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How changing your mindset can change your career

The excitement you once had for your job just isn’t there anymore. Your work day seems more like a tedious march than an invigorating run. Challenges that once stimulated you now hold less appeal, and you deal with the same set of people, processes and problems every day. Is it time to call it quits?

Not necessarily. Every career has its lulls, and your current lack of excitement doesn’t necessarily signal a need to switch jobs. However, passively waiting for things to change will only prolong your angst and get in the way of your productivity and professional development.

Don’t look back
The best way to address the problem is to change your way of thinking about it. If you’re focused on reigniting or revitalizing your career, you’re not thinking about the future. These words describe restoring a past condition, rather than starting fresh in a new direction. Aspects of your job that energized you in the past may no longer do the trick. Reminding yourself of “the good old days” can blind you to what’s great about your current role and keep you from creative innovation.

Even the smallest changes in how you view your company and your career can make a big difference in your overall job satisfaction. With that in mind, here are some steps toward breathing new life into your work.

Step 1: Do nothing
Forcefully igniting your professional passion is a sure way to smother any remaining embers. Instead, get away from the office and focus on something outside of work. If you have vacation days saved up, take them. You might find that what you needed most was a break. If you come back refreshed, use your newfound energy to take a closer look at your day-to-day work life.

Step 2: Start small 
Are there elements of your professional life that you do in a certain way out of habit? If so, try a few changes. Would varying your commute save time or make the drive more interesting? Are there colleagues you want to get to know better? Changing your routine can open up unforeseeable possibilities. Having lunch with a new colleague, for example, might expose you to a fresh perspective on your work.

Step 3: Invent changes
Having shaken up your daily routine a bit, try to come up with five slightly larger, but no less achievable, objectives. Your list might be a hodgepodge, like this one: “Streamline the XCorp project,” “Sign up for the training course I’ve been putting off,” “Clarify workflow with Dave,” “Set more realistic email response expectations.” Identifying and executing small, specific changes can immediately help you become more engaged in your work.

Step 4: Talk to your boss
If more fundamental aspects of your job are sapping your energy, don’t assume they can’t be changed. Set up a meeting with your boss, framing the discussion in terms of ways you can add greater value to the company rather than admitting you’re no longer feeling motivated. Identify projects that excite you, and ask to take on more of that kind of work. Better yet, ask to take on something that doesn’t seem right up your alley. Your manager might be able to help you explore some unfamiliar boulevards and highways. When suggesting changes to your boss, remember to describe how they will benefit the company, not just your own job satisfaction.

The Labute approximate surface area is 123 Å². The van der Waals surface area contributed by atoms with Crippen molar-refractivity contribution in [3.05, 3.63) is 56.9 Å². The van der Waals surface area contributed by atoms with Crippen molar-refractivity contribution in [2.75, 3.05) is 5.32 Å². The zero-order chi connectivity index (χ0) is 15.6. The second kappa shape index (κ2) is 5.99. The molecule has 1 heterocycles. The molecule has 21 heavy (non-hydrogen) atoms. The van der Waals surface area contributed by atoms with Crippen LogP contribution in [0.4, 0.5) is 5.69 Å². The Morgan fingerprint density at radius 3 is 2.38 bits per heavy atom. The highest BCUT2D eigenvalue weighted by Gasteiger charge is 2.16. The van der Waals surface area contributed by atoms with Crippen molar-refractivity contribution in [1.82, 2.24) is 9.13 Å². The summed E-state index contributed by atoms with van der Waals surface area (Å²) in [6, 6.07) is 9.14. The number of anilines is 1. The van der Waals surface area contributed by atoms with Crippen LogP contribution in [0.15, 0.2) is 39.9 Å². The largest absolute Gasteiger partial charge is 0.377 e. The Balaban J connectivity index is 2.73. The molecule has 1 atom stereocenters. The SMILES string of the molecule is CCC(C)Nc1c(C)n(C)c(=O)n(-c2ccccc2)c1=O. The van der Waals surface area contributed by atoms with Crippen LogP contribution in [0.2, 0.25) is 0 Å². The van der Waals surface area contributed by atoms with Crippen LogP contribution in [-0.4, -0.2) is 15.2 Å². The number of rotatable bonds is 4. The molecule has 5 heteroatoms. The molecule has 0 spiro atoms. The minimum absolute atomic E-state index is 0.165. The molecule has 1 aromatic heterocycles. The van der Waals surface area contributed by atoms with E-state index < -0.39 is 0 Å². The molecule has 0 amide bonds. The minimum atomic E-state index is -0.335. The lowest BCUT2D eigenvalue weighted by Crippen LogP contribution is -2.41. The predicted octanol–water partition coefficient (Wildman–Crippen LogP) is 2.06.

Step 5: Consider a bigger move
Staying too long in a job you no longer enjoy leads to career stagnation. If you’ve taken the above steps and are still uninspired, it may be time to consider a new position. Just make sure that you’re not counting on a change of scenery to improve your outlook. When considering a new opportunity, ask yourself how its challenges would differ from those you’d be leaving behind.

Step 6: Keep it new
Whether you stay in your current role or find a new one, learn from your current situation. Treat it as a wake-up call to start managing your work life more actively. Get in the habit of continually molding your job according to your interests and the changing dynamics of your field. Being inspired is the easy part; staying that way takes an ongoing commitment.

Your ability to sustain your interest depends less on the external circumstances of your job than on your approach to your career. Many people focus on getting better at their work without pausing to consider how their work can get better for them. If you focus only on becoming more efficient, you’ll likely just keep shouldering heavier workloads to fill the time you save. That kind of productivity can be valuable in the short term, but it won’t create the fresh challenges that will keep you stimulated for years.

Finding your spark is only the beginning. By embracing change of all sizes, you can build a career that grows along with you — and generates its own rewards.

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